Mayor Michael Bloomberg has ordered an overhaul of New York City's 911 system, which commonly keeps New Yorkers from getting prompt attention for medical emergencies.
A local union head said the mayor was feigning interest in public safety to gain favor before next year's election. The union head also said the new system as proposed would make matters worse.
Worse than talking with two dispatchers to get an ambulance to care for a heart attack victim or help a choking baby?
That's what New Yorkers face now. In Chicago, you press 911, and within a few seconds, your whereabouts are known by the operator taking your call. In New York, you may have to repeat the information to get the service you need. You might even be cut off and have to call back.
Not too convenient when you're trying to save your choking baby.
New Yorkers who call 911 should get a response without having to jump through hoops or hang up and call again. They've paid through their noses for better service but haven't received it. The city put a surtax on phone bills in 1992 that has raised $281 million, and according to a recent New York Times article, $115 million of that has been spent on 911-related projects.
The system, however, remains broken. New Yorkers deserve better bang for their buck.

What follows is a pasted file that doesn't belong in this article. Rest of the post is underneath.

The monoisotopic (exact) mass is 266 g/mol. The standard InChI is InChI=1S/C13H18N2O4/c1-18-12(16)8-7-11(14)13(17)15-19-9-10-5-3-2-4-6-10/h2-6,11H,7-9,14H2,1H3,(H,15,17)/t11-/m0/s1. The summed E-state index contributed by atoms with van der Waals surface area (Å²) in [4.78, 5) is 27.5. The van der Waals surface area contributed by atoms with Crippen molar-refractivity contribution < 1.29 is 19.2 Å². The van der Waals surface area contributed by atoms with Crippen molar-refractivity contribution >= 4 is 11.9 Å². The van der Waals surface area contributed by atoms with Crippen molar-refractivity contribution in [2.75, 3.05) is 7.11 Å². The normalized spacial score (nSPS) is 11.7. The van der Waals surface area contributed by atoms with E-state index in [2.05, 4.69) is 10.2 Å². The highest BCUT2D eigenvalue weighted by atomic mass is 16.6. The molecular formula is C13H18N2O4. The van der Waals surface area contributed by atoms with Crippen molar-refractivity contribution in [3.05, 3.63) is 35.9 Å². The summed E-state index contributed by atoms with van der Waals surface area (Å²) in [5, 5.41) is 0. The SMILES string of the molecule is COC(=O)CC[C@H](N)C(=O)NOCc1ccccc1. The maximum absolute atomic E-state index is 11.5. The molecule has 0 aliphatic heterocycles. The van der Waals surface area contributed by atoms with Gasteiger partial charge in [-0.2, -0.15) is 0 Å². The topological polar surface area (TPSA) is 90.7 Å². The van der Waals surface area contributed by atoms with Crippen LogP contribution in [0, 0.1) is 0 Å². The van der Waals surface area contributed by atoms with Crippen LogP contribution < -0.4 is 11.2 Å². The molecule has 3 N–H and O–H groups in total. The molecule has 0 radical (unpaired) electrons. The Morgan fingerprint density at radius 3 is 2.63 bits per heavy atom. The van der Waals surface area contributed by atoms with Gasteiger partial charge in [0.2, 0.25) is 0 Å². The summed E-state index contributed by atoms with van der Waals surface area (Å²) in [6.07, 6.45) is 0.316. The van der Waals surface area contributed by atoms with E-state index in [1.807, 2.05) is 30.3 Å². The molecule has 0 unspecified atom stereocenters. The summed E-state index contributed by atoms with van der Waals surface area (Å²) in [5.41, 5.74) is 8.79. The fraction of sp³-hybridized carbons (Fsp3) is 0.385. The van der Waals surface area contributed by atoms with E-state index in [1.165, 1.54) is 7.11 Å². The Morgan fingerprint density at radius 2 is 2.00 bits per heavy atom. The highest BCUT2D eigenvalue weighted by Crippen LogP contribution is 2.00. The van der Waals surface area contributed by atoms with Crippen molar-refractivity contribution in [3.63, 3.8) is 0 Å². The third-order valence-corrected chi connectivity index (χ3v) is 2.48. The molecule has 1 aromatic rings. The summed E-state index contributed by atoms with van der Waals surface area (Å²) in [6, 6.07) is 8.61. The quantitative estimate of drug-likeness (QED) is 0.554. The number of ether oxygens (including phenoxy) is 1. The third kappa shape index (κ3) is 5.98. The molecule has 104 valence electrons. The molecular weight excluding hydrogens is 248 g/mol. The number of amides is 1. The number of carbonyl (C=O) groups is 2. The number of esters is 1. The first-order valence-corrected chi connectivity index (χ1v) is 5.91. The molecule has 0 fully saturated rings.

Before the mayor's request, police, fire and EMS were all developing their own systems, but there were no plans to consolidate them. That could have been a disaster on two fronts.
One, the projects could have gone the way of previous projects that were started but never finished. You need look no further back than the late 1990s to find examples, including the $13 million police spent on a CAD system that was never installed, and the $8 million the fire department spent to upgrade their system, which never happened either.
Two -- and this is what the current controversy is about -- is the reluctance on the part of some to give up their own systems, however flawed, for an integrated one. It's that long-standing, seemingly endemic need of some first responder agencies to guard their turf.
It is this protection of territory and unwillingness to change that's been the real political obstacle to getting the 911 system fixed.
New Yorkers should hope that doesn't happen this time.